A team made up of law enforcement officials in Spain, the FBI, Panda Security, Defence Intelligence, and Georgia Tech cut off the so-called Mariposa botnet's command and control (C&C) infrastructure in one day in December, ultimately leading to the arrest of the alleged head botmaster and two of his partners earlier this month by Spanish authorities.
Mariposa was a massive global botnet with close to 13 million infected machines in more than 190 countries -- including those of half of all Fortune 1000 firms. The botnet harvested banking credentials, credit card information, account information from social networking sites and online email services, and other usernames and passwords.
Mariposa's demise follows that of Waledac, the reinvented version of the infamous Storm botnet, which was shut down last month by Microsoft, Shadowserver, researchers from Europe, the University of Washington, Symantec, and law enforcement. Waledac's takedown was highlighted by an unprecedented federal court order secured by Microsoft that required VeriSign to cut off 277 Internet .com domains that were serving as the connections between Waledac's C&C servers and around 60,000 to 80,000 bots or infected machines it had recruited to spew up to 1.5 billion spam messages a day.
Why the sudden surge in botnet takedowns? "We're now getting law enforcement involved in the earlier stages and discarding jurisdictional interests and self interests just to get the job done," says Paul Royal, a research scientist with the Georgia Tech Information Security Center, who worked on the Mariposa shutdown doing malware analysis. "We're all sick of the problem."
Pedro Bustamante, senior research adviser at Panda Security, says the researchers obtained a court order to monitor the Mariposa operators' IP addresses and ISP records, and to tap into their mobile records as part of the investigation. They turned over their findings to law enforcement after six months of gathering evidence on the head botmaster, nicknamed "Netkairo" and "hamlet1917," and his partners, "Ostiator" and "Johnyloleante," all of whom were arrested.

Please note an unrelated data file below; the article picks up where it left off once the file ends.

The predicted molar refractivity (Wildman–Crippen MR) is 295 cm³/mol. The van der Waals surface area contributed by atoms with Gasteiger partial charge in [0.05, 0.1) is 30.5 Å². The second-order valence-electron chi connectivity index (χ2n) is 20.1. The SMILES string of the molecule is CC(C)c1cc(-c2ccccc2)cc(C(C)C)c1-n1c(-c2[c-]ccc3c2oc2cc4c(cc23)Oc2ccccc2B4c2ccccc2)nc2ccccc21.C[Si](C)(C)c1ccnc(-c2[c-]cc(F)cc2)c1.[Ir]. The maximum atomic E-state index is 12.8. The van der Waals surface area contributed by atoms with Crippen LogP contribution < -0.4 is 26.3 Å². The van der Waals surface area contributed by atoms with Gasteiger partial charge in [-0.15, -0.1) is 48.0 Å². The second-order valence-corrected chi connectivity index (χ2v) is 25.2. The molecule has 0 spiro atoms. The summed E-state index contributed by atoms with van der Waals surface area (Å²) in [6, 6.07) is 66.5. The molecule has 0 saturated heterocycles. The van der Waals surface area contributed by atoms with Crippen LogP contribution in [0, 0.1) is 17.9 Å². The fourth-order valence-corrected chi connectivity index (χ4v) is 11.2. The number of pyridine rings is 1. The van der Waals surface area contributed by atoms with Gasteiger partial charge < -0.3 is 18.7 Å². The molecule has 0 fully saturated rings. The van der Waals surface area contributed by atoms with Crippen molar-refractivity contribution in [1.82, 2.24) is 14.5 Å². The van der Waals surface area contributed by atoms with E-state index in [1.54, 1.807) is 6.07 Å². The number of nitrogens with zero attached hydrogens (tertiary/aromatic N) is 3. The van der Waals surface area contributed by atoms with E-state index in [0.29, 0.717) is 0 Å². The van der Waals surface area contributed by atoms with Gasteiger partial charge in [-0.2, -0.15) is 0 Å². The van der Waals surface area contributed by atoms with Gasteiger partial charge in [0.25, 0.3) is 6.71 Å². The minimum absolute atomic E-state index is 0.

"This story has a happy ending. The botnet was shut down, and justice was served [against the bad guys]," Bustamante says.
But Mariposa was the tip of the iceberg, he says. "We still have a big problem that this is one of many botnets. This one was big enough to attract the attention of everyone," he says. "But there are still hundreds of thousands of botnets small enough to not draw attention."
While the Mariposa operators were fairly smart in some of the methods the used, they did commit a few fatal errors that led investigators to their trail. "They were careless in a few aspects -- they used a limited number of nicknames in email accounts that we were able to track ... and for the command and control servers," Bustamante says. "And we correlated that information with all the login IP and source IP information around different underground forums ... we got good profiles on them."
The alleged botnet operators were not skilled hackers, but the botnet infrastructure itself was fairly sophisticated: It used a custom protocol with encryption over UDP, and even later used a port typically associated with DNS, Port 53, to get malware in and out of infected machines' networks. "When they switched to Port 53, we saw a lot more compromised machines," says Georgia Tech's Royal. "The problem was that a firewall would confirm the destination was Port 53, but not perform the deep packet inspection to confirm it was DNS."
Like with Waledac, the Mariposa C&C takedown required a court order for those domains in VeriSign's .com purview. There were other domains, including .biz, and some Chinese domains, according to Panda Labs' Bustamante.
The team coordinated a simultaneous shutdown of the C&C domains on Dec. 23 to catch the botmasters off-guard. But that didn't stop the Mariposa operators from trying to resuscitate their botnet: According to Bustamante, one of the operators bribed his service provider with 500 Euros to reactivate one of his C&C domains in order to take back a portion of Mariposa. "He used it to perform a DDoS attack on one of the Mariposa Working Group [members]," Bustamante says.
Then he made the mistake of connecting to the botnet from his home without logging on anonymously to the VPN. "We could see when he was connecting from home," Bustamante says. "He got a little sloppy."
Even after the arrests, the same Mariposa botnet operator who was released under surveillance tried to recover the botnet again from his home IP address. "He made the same mistakes and connected directly to it from his home IP," he says.
Mariposa infected machines via email and Web exploits, as well as via instant messaging and USB drives. "It was very effective in spreading via P2P USB drives and IM links," namely via MSN Messenger, Bustamante says. "IM was one of the most effective ... it would send to all of your contacts with a social engineering approach that would make your contacts want to click on the link and then they would get infected."
Meanwhile, authorities could be making further arrests in the Mariposa case. And this won't be last team-effort botnet takedown, Royal says.
Panda Labs is posting a report with more details on the Mariposa case.
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